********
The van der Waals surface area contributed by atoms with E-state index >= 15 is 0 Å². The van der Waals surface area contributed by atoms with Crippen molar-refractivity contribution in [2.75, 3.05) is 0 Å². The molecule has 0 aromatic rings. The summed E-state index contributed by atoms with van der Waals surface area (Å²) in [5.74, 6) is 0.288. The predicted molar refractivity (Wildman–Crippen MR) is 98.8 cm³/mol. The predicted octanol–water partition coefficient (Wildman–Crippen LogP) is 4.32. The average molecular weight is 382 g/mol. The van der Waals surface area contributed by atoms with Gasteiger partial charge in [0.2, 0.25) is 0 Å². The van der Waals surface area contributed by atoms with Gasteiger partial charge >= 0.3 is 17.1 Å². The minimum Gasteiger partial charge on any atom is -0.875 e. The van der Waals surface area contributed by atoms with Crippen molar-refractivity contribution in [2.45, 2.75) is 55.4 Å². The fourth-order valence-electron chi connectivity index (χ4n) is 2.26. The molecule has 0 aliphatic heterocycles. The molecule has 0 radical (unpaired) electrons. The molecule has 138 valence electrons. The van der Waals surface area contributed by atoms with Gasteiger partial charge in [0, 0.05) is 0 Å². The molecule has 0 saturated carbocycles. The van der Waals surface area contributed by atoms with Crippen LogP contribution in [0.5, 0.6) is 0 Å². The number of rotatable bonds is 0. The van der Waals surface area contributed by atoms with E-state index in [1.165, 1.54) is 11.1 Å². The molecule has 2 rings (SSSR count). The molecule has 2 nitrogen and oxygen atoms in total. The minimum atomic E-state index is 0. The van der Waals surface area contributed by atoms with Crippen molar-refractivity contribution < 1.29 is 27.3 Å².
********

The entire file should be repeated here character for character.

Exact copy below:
The van der Waals surface area contributed by atoms with E-state index >= 15 is 0 Å². The van der Waals surface area contributed by atoms with Crippen molar-refractivity contribution in [2.75, 3.05) is 0 Å². The molecule has 0 aromatic rings. The summed E-state index contributed by atoms with van der Waals surface area (Å²) in [5.74, 6) is 0.288. The predicted molar refractivity (Wildman–Crippen MR) is 98.8 cm³/mol. The predicted octanol–water partition coefficient (Wildman–Crippen LogP) is 4.32. The average molecular weight is 382 g/mol. The van der Waals surface area contributed by atoms with Gasteiger partial charge in [0.2, 0.25) is 0 Å². The van der Waals surface area contributed by atoms with Gasteiger partial charge >= 0.3 is 17.1 Å². The minimum Gasteiger partial charge on any atom is -0.875 e. The van der Waals surface area contributed by atoms with Crippen molar-refractivity contribution in [2.45, 2.75) is 55.4 Å². The fourth-order valence-electron chi connectivity index (χ4n) is 2.26. The molecule has 0 aliphatic heterocycles. The molecule has 0 radical (unpaired) electrons. The molecule has 138 valence electrons. The van der Waals surface area contributed by atoms with Gasteiger partial charge in [0, 0.05) is 0 Å². The molecule has 0 saturated carbocycles. The van der Waals surface area contributed by atoms with Crippen LogP contribution in [0.5, 0.6) is 0 Å². The number of rotatable bonds is 0. The van der Waals surface area contributed by atoms with E-state index in [1.165, 1.54) is 11.1 Å². The molecule has 2 rings (SSSR count). The molecule has 2 nitrogen and oxygen atoms in total. The minimum atomic E-state index is 0. The van der Waals surface area contributed by atoms with Crippen molar-refractivity contribution < 1.29 is 27.3 Å².